For writers, the lesson here is that everything has to be completely above the board believable or nothing should be. Either tell readers this is the real deal or drive home the point that it's not. Roald Dahl is an excellent example of this. His books are over the top in their believability. So as readers we can stop falling into plot holes and just enjoy the beautiful journey of his characters.

This lesson applies to your marketing plan as well. If you've chosen a theme or mode for your campaign, you've got to fully embrace it and never deviate. Cora Carmack is a great example of this for her new release, All Lined Up. The book features a football coach's daughter and so she ran away with the football theme and never looked back. The campaign wouldn't have been as successful if she tried to focus on other areas as well. 

So today's real lesson: Decide your path (in writing, marketing, even in publishing) and go all in.

Monday, June 2, 2014

Agency Lessons: why a contract in hand can hurt you

There appears to be a misconception about what attracts an agent. I've seen some advice out there suggesting authors submit to small presses to get a contract and then hunt down an agent to negotiate for them. To be clear, you can do this. Some agents think this is tacky. I think you need to do what feels right for your career. That said, you need to understand how the business works and the potential advantages and disadvantages of taking this route. Because honestly, a contract in hand is not the golden ticket that many authors think it is. Here's why:

If you come to me with a contract, the first thing I'm going to do is look up the publisher. Chances are, it's a small press that I haven't heard of (there are hundreds of these). Many authors mistakenly believe that this offer for publication gives their book a stamp of approval. And it can, but it can also mean diddly squat.

There are some truly wonderful small and indie presses out there. Seriously, some of these guys put the Big5 to shame with how wonderful they are to work with. And then there are others. Just like anyone can hang a shingle outside and claim the title of agent, anyone can set up a small press. Some of these guys will literally take anyone. They operate on a system of quantity over quality, pumping out hundreds of books a year with very little editing and bad covers. Without investing a lot of time in research, unless I've heard of the publisher, I have no idea which type your offer comes from.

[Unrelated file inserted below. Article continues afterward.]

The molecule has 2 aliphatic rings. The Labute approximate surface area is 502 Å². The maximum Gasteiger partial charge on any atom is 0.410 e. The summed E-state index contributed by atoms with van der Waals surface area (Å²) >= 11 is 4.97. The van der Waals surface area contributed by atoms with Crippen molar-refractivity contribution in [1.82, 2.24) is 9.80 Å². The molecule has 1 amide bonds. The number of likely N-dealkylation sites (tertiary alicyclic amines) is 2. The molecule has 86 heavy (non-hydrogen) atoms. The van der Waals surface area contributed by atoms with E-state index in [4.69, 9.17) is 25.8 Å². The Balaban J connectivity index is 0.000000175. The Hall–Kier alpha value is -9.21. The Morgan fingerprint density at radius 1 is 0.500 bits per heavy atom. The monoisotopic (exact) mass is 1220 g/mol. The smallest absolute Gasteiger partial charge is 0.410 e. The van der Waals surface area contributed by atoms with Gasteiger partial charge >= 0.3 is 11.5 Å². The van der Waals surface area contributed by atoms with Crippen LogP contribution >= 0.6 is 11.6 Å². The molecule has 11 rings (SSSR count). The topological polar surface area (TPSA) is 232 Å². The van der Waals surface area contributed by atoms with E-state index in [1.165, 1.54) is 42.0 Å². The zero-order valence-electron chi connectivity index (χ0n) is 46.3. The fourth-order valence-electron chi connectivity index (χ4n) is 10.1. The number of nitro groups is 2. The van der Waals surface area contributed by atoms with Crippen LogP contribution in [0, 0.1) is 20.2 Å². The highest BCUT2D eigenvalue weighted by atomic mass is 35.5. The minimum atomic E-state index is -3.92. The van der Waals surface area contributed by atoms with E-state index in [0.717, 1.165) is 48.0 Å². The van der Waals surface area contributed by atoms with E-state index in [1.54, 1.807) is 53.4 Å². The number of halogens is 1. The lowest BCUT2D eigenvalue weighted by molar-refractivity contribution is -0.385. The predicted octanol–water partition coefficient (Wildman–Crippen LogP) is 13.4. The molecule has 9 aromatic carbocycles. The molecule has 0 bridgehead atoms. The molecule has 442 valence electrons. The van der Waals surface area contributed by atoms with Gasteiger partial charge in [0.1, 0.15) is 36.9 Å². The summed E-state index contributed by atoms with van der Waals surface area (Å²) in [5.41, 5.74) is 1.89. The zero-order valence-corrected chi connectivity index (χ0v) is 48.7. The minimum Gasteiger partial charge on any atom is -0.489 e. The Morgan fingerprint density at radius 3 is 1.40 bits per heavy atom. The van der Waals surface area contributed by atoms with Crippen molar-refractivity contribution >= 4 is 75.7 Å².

If it's a bad publisher, I'm probably going to pass on representing your manuscript. Keep in mind here, this isn't based on the book at all. I'll pass, because a contract in hand from a bad publisher is a no-win scenario.

If I did sign you, I would have to advise you not to sign the contract. No contract is better than a bad one. I have to assume that isn't the only publisher you submitted your book to, and that seriously limits who I could submit to, hurting our chances to get another contract. Finally, there would be an unnatural pressure to sell the book quickly, because I advised you to turn down a contract in hand. Even though the offer was so bad it would have taken your book nowhere fast.

There is no way to win in a scenario like that.

Now, let's say the contract in hand was from a good publisher. If I signed you, I will spend hours working with the acquisitions editor to negotiate your contract. Even good contracts need to be negotiated. Because this is a small press, there probably isn't an advance or it is very small. Because of this, I probably won't see any compensation for upwards of 18 months. Now, that may seem cold-hearted. In fact, I can hear the shouts of "See, all agents are in it for the money". To that I ask, would you voluntarily go in to your office job without the promise of a paycheck at the end of the week? I love what I do and I adore books and authors, but coffee, liquor and sweatpants are not free.

Yet, despite all these potential negatives, I have taken on clients who come to me with a contract and I will continue to do so. If, and this is a big if, I love their work. Anytime an agent takes on a client, it's with the understanding that we might spend hours (and hours) of work on a manuscript, but not be able to sell it. That's why it's so crucial that I really love someone's work to take them on as a client. If you come to me with a contract, even one that is unlikely to earn me much money, I will sign you if I love your work so much I can't stand the idea of another agent getting their hands on it. 

 And really, that's what you should always want from your agent.